The politics of the valley are somewhat complex, arising principally from the fact that the valley is split awkwardly among four different counties: Pitkin (Aspen), Eagle County (Basalt), Garfield County (Glenwood Springs, Carbondale), and Gunnison County. The fragmented structure is in contrast to the nearby Eagle Valley, which lies entirely within Eagle County. The fragmented governmental structure has made the adoption of a comprehensive land-use and growth policy more difficult, especially in regard to Aspen, which has struggled between the extremes of allowing unbridled growth leading to sprawl and restricting growth altogether. The [Roaring Fork Watershed Collaborative is working to address regional issues across county lines.
The main economic engine of the valley is the Aspen/Snowmass recreational skiing complex which directly or indirectly drives the related tourism, hospitality, retail, construction, real estate, professional service and property maintenance industries. Although skiing forms the foundation of the economy, other activities increasingly contribute to visitor numbers. Non-winter recreational and cultural activities such as fly fishing on the Fryingpan and whitewater rafting on the Roaring Fork, Aspen Institute and Rocky Mountain Institute conferences, the Aspen Music Festival, and numerous other cultural events attract visitors year-round. Although the valley floor is largely privately owned, most of the surrounding highlands are within the White River National Forest and are another major source of recreation and tourism. Agriculture, principally livestock raising, plays a very moderate and declining role in the valley's economy. Potato cultivation has historically been important in the lower valley, but is virtually nonexistent at present.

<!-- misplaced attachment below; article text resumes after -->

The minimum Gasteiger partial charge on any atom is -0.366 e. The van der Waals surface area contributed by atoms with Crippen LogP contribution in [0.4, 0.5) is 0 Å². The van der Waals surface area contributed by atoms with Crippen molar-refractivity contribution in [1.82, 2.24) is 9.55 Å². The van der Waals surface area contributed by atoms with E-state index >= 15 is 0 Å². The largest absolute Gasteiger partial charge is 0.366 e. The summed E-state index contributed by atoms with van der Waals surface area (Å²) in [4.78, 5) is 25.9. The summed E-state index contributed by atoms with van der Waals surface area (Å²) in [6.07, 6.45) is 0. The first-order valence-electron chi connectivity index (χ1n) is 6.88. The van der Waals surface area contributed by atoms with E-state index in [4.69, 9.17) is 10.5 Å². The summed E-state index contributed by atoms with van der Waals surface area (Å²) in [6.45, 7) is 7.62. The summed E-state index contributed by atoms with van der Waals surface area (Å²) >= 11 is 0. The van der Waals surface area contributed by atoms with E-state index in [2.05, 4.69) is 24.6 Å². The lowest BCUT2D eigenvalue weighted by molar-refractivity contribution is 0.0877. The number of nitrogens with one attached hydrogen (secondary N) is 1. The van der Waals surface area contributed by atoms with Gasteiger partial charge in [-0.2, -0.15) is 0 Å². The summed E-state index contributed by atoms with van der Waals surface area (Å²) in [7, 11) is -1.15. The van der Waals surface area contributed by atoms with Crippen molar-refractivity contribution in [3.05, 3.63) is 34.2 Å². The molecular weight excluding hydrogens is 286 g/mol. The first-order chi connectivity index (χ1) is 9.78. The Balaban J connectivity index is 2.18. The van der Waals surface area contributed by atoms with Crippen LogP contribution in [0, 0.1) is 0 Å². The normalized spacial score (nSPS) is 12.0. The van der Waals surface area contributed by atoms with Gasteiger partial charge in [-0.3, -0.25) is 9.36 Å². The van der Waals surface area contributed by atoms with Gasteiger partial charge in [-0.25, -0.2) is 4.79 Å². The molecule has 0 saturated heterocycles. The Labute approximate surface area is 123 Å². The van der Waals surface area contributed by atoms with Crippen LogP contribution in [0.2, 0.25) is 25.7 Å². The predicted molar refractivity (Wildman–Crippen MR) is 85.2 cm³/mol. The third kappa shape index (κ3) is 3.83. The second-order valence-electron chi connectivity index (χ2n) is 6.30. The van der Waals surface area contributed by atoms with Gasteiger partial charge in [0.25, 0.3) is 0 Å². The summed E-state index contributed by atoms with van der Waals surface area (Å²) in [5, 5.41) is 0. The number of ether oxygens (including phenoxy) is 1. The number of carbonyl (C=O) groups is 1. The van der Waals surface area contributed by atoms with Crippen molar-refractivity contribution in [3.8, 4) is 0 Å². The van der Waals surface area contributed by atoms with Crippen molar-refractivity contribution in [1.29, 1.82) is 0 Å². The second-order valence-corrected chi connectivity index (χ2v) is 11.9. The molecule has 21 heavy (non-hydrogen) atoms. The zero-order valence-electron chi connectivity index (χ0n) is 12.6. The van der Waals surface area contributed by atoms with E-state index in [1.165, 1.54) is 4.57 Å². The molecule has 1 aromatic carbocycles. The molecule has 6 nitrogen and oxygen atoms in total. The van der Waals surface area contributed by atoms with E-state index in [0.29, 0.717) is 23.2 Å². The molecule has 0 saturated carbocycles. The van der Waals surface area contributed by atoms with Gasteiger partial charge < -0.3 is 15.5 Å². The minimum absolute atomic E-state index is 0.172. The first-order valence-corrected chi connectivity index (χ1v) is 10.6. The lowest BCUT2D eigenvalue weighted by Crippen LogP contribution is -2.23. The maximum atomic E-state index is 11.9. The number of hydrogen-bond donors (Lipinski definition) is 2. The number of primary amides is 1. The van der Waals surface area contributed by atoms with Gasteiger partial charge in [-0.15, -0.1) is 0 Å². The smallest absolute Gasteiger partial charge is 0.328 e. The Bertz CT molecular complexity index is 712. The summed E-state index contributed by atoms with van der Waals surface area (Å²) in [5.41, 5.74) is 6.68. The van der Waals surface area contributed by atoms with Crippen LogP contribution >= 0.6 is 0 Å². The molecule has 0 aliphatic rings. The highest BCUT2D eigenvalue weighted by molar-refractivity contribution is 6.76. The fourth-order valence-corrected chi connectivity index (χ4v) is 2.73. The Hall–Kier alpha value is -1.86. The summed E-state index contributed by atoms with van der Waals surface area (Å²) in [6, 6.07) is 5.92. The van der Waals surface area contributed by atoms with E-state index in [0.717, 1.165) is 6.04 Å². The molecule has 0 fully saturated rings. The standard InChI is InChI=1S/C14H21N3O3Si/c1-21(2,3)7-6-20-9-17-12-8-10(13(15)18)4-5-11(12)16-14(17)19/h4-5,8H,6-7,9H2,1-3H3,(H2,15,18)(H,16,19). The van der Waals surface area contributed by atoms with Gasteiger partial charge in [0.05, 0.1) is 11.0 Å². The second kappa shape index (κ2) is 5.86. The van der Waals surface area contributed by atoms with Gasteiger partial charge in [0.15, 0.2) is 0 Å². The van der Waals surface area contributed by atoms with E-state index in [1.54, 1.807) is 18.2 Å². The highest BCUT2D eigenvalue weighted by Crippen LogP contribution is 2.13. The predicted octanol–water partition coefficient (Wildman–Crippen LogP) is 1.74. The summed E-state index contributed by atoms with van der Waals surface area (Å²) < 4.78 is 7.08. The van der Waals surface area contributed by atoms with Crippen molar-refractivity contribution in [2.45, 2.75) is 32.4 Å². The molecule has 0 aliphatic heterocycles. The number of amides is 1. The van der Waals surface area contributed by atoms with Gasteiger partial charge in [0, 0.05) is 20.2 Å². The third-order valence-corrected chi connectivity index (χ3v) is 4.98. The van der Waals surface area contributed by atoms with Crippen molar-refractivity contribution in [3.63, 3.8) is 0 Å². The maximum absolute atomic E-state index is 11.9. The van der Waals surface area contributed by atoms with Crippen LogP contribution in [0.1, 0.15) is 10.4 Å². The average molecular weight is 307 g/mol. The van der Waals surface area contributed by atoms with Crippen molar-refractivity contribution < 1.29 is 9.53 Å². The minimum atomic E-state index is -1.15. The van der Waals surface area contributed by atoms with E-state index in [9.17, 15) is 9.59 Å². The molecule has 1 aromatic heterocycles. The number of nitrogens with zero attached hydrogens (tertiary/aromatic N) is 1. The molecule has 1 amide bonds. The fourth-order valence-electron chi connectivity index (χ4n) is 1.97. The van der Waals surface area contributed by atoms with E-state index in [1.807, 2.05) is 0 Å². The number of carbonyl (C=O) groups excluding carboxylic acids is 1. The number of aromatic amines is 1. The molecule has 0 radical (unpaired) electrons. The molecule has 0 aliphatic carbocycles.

The valley has been one of the most rapidly growing areas of Colorado in recent years, not only in the vicinity of Aspen, but notably in the lower end of the valley below Basalt. The communities of Basalt and Carbondale have served as bedroom communities for day workers in Aspen, where high property values have increasingly strained the ability of low- and middle-income workers afford the cost of living. State Highway 82 serves as the principal transportation artery of the valley. Despite the rural character of much of the valley and the absence of large cities, the valley is served by an extensive public transportation system called the Roaring Fork Transit Authority, which is a popular commuting route between Aspen and its bedroom communities for day workers.